Published on Thursday, November 13, 2008 by The Independent/UK
The leader of Barack Obama's transition team has delivered some bad news to the hordes of lobbyists plying their trade in the fancy restaurants and faceless offices along Pennsylvania Avenue: they are not welcome.John Podesta, the transition chief, has revealed a set of draconian new regulations aimed at curbing the excessive influence of lobbyists, as Mr Obama promised throughout his election campaign. They are to be denied their normal role of greasing the wheels of the new administration's costly transition to power by paying for office space and staff between now and the inauguration on 20 January.
Mr Podesta unveiled what he said was "the strictest, the most far-reaching ethics rules of any transition team in history," and declared "that the undue influence of Washington lobbyists and the revolving door of Washington ceases to exist."
The White House and the Capitol are the two most impressive buildings in Washington but power is really along Pennsylvania Avenue and K Street, where the top-tier lobbyists arrange access to decision-makers and cut backroom deals for special interest groups.
Now, in the dying days of the Bush administration, an unprecedented frenzy is under way as Washington's legal and lobbying establishment tries to get its hands on some of the $700bn (£470bn) financial rescue package for clients before a deadline of tomorrow.
One of the top firms is Alston & Bird, which boasts it has the former Republican presidential contender and senator, Bob Dole, on its books. But Democrats are no slouches at lobbying either. The national co-chair of Mr Obama's election campaign, former Senator Tom Daschle also works for Alston & Bird though not, we are assured, as a registered lobbyist. Instead he provides "high level advisory and strategic advice" to the company.
To cope with the crush of lobbyists at its doors, the Treasury Department hired Jeb Mason, a 32-year old Texan who wears cowboy boots and hat to work. A former White House aide of the political adviser Karl Rove, he is now the point of call for the hired guns of the banking industry, insurance and credit card companies lining up to get some of the taxpayers' billions.
Talking about the dozens of phone calls and emails he gets from lobbyists, he told the New York Times, "this must have been how the Politburo felt".
Mr Obama's transition team is planning to hire about 450 people, who will be divided between Washington and Chicago, at a cost of about $12m. Less than half of that amount will be paid for from the public purse and Mr Obama is planning to fund the rest by asking the more than 3 million people who poured small amounts of money into his campaign to make up the rest. No incoming president before him has had access to such a potential well of money and his team has already sent out emails offering "Victory T-shirts" in return for fresh contributions.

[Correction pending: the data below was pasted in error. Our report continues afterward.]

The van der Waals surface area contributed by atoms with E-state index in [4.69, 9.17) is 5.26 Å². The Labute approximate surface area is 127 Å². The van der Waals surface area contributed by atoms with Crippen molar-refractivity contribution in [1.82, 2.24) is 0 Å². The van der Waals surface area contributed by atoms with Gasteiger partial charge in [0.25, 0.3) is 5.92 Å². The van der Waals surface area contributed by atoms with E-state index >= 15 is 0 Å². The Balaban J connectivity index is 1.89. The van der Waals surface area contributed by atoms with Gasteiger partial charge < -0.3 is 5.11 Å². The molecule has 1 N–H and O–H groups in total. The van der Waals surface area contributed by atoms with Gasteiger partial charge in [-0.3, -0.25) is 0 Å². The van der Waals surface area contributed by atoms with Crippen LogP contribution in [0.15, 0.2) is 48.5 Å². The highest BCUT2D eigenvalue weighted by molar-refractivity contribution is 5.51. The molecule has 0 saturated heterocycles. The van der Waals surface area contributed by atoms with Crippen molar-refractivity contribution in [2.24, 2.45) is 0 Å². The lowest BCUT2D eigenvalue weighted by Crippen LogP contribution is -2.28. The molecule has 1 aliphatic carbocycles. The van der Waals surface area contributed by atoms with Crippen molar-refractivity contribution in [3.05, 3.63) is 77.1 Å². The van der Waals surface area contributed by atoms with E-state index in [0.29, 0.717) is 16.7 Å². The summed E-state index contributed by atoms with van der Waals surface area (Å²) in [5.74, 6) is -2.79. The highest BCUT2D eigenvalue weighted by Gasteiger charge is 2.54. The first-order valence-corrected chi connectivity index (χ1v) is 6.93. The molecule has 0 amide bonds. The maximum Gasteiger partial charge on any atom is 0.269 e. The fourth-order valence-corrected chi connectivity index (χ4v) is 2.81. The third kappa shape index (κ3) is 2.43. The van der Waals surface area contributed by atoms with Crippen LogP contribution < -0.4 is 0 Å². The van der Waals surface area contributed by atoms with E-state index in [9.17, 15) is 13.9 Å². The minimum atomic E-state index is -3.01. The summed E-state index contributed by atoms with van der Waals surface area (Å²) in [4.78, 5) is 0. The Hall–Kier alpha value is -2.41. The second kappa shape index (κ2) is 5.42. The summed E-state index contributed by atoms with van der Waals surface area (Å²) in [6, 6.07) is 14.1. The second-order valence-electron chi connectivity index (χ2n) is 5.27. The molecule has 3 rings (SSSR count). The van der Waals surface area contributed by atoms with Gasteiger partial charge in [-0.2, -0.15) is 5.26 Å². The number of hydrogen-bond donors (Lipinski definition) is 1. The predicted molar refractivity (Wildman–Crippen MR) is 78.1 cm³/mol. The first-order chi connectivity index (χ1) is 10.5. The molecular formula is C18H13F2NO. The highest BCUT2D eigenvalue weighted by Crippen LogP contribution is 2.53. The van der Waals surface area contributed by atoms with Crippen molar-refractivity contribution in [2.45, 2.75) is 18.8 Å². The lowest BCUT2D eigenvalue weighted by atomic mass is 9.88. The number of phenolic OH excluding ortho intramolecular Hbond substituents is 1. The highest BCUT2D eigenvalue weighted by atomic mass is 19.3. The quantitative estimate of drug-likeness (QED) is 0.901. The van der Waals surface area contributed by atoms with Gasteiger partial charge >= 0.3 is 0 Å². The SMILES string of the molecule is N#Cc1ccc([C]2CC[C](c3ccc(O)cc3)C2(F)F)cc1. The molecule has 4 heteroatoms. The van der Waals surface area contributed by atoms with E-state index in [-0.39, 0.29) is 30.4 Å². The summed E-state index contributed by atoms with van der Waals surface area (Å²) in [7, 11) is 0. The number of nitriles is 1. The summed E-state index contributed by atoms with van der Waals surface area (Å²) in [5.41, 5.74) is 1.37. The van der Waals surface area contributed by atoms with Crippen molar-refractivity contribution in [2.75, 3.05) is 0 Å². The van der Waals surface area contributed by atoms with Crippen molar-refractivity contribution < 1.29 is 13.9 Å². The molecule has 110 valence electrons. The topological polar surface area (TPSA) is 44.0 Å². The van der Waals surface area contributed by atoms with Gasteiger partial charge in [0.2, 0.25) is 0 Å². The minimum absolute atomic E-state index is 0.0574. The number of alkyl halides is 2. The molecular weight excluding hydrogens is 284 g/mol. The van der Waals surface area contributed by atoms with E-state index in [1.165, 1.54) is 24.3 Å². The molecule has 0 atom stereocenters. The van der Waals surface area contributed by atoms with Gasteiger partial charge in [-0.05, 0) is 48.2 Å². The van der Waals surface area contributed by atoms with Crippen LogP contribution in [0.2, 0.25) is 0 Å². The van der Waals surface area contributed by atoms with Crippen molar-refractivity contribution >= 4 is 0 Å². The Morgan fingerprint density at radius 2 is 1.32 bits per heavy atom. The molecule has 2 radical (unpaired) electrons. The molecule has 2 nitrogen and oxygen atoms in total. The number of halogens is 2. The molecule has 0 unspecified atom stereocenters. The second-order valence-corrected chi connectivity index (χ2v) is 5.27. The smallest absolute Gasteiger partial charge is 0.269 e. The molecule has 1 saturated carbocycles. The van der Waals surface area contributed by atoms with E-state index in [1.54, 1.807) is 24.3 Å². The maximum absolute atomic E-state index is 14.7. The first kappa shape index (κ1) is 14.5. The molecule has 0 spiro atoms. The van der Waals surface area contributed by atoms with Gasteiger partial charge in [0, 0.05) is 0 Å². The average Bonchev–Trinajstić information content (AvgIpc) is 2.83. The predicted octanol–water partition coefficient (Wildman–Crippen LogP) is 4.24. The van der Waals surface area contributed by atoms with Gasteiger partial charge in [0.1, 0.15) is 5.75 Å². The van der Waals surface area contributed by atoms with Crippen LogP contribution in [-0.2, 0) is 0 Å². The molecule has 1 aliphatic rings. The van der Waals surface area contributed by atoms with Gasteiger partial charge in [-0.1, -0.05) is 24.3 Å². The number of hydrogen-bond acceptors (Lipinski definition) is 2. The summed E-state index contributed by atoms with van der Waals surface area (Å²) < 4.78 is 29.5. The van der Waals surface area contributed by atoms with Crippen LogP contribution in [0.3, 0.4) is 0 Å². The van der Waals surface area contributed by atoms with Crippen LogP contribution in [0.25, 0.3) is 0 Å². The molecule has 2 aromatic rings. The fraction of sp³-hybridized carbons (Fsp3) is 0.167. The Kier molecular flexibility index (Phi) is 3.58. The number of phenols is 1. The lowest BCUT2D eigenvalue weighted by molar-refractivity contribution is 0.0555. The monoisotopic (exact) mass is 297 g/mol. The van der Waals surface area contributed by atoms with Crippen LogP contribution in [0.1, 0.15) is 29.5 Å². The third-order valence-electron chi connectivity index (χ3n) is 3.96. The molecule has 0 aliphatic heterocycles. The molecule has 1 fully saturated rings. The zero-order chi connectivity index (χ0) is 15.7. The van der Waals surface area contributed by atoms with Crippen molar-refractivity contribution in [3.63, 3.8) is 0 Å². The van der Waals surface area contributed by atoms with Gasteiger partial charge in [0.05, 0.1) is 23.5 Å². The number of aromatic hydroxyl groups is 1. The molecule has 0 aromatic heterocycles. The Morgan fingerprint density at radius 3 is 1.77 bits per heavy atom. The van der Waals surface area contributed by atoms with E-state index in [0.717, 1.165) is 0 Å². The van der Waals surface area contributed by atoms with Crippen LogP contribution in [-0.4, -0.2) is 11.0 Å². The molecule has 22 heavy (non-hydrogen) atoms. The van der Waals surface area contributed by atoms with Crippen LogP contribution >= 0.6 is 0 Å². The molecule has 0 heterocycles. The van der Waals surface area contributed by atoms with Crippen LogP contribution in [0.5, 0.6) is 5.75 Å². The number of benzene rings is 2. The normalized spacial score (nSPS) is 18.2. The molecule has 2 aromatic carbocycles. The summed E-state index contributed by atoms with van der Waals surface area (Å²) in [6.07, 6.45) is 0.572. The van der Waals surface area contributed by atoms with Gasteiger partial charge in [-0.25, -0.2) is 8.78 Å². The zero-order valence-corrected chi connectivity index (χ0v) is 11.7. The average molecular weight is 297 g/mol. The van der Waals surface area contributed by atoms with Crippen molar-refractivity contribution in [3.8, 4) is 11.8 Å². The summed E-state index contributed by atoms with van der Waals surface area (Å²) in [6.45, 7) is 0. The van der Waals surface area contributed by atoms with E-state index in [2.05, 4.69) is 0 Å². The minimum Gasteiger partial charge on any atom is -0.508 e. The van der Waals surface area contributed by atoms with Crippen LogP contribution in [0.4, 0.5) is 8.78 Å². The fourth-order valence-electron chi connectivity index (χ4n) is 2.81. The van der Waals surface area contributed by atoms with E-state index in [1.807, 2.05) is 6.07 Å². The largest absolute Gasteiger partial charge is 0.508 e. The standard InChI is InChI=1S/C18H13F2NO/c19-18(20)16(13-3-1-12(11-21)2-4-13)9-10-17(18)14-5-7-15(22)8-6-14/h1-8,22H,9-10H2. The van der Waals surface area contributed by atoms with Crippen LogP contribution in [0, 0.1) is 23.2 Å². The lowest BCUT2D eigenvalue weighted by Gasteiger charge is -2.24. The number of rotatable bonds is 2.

Ever since Ronald Reagan's day, corporations and law firms have picked up the tab for presidential transitions. To avoid even the appearance of abuse, the Obama team is limiting private donations to a maximum of $5,000 and will disclose the names of all donors. "So you'll see our contributions... to the transition prior to the inauguration, yes," Mr Podesta said.
One problem the Obama transition team faces is that some of the brightest Washington brains it might want to hire for the transition and later in government are already registered lobbyists. "I've heard the other complaint, which is we're leaving all these experts on the side... We're leaving all the people who know everything out in the cold," Mr Podesta said. "And so be it."
Mr Podesta, who is himself the head of a think-tank, the Centre for American Progress, says that any lobbyists who are hired will be banned from working in areas for which they have previously lobbied.
And anyone who turns to lobbying after gaining insights and contacts working on the transition for the next 69 days, will be barred for 12 months from lobbying the new administration on a subject area they worked on.
The restrictions are viewed as pious hopes by many in Washington. Former president Bill Clinton tried to restrict lobbyists and failed. President Bush did little to stop their growth and they are now a multibillion-dollar business of influence. Even if Mr Obama succeeds in limiting their access to his administration, Congressmen and women are particularly soft targets. For many politicians, getting elected and serving a term or two is merely a rite of passage on the road to a lucrative Pennsylvania Avenue career.
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